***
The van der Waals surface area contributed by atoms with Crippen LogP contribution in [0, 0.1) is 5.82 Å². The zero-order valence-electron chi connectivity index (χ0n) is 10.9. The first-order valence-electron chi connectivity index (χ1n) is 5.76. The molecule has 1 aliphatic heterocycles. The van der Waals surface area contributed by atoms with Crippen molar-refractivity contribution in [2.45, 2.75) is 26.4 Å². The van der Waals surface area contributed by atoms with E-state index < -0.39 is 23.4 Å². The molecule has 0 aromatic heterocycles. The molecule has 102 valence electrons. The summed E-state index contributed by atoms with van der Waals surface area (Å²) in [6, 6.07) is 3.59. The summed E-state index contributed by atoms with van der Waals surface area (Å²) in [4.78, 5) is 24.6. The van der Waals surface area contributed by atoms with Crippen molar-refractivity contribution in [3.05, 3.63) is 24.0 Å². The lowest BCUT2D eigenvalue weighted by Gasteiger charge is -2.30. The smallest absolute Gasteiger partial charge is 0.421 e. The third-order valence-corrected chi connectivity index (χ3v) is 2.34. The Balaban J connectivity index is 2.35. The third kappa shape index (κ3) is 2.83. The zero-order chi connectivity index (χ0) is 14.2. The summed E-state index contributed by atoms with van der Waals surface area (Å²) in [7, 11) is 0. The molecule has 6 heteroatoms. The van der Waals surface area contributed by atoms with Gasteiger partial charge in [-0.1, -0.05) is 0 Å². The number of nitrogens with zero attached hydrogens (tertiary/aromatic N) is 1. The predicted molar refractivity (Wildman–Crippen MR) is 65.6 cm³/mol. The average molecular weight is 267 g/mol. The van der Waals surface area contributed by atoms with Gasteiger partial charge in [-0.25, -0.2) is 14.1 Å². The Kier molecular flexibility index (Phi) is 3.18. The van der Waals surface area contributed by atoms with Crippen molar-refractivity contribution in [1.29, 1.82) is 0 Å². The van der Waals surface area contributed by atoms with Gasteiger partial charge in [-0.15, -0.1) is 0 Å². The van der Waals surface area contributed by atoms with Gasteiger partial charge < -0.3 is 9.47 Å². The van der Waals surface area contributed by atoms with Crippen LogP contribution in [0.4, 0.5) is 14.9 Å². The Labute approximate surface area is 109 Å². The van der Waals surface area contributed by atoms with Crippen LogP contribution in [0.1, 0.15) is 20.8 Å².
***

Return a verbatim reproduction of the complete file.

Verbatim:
The van der Waals surface area contributed by atoms with Crippen LogP contribution in [0, 0.1) is 5.82 Å². The zero-order valence-electron chi connectivity index (χ0n) is 10.9. The first-order valence-electron chi connectivity index (χ1n) is 5.76. The molecule has 1 aliphatic heterocycles. The van der Waals surface area contributed by atoms with Crippen molar-refractivity contribution in [2.45, 2.75) is 26.4 Å². The van der Waals surface area contributed by atoms with E-state index < -0.39 is 23.4 Å². The molecule has 0 aromatic heterocycles. The molecule has 102 valence electrons. The summed E-state index contributed by atoms with van der Waals surface area (Å²) in [6, 6.07) is 3.59. The summed E-state index contributed by atoms with van der Waals surface area (Å²) in [4.78, 5) is 24.6. The van der Waals surface area contributed by atoms with Crippen molar-refractivity contribution in [3.05, 3.63) is 24.0 Å². The lowest BCUT2D eigenvalue weighted by Gasteiger charge is -2.30. The smallest absolute Gasteiger partial charge is 0.421 e. The third-order valence-corrected chi connectivity index (χ3v) is 2.34. The Balaban J connectivity index is 2.35. The third kappa shape index (κ3) is 2.83. The zero-order chi connectivity index (χ0) is 14.2. The summed E-state index contributed by atoms with van der Waals surface area (Å²) in [7, 11) is 0. The molecule has 6 heteroatoms. The van der Waals surface area contributed by atoms with Gasteiger partial charge in [-0.1, -0.05) is 0 Å². The number of nitrogens with zero attached hydrogens (tertiary/aromatic N) is 1. The predicted molar refractivity (Wildman–Crippen MR) is 65.6 cm³/mol. The average molecular weight is 267 g/mol. The van der Waals surface area contributed by atoms with Gasteiger partial charge in [-0.25, -0.2) is 14.1 Å². The Kier molecular flexibility index (Phi) is 3.18. The van der Waals surface area contributed by atoms with Crippen molar-refractivity contribution in [1.29, 1.82) is 0 Å². The van der Waals surface area contributed by atoms with Gasteiger partial charge in [-0.15, -0.1) is 0 Å². The van der Waals surface area contributed by atoms with Gasteiger partial charge < -0.3 is 9.47 Å². The van der Waals surface area contributed by atoms with Crippen LogP contribution in [0.4, 0.5) is 14.9 Å². The Labute approximate surface area is 109 Å². The van der Waals surface area contributed by atoms with Crippen LogP contribution in [0.1, 0.15) is 20.8 Å².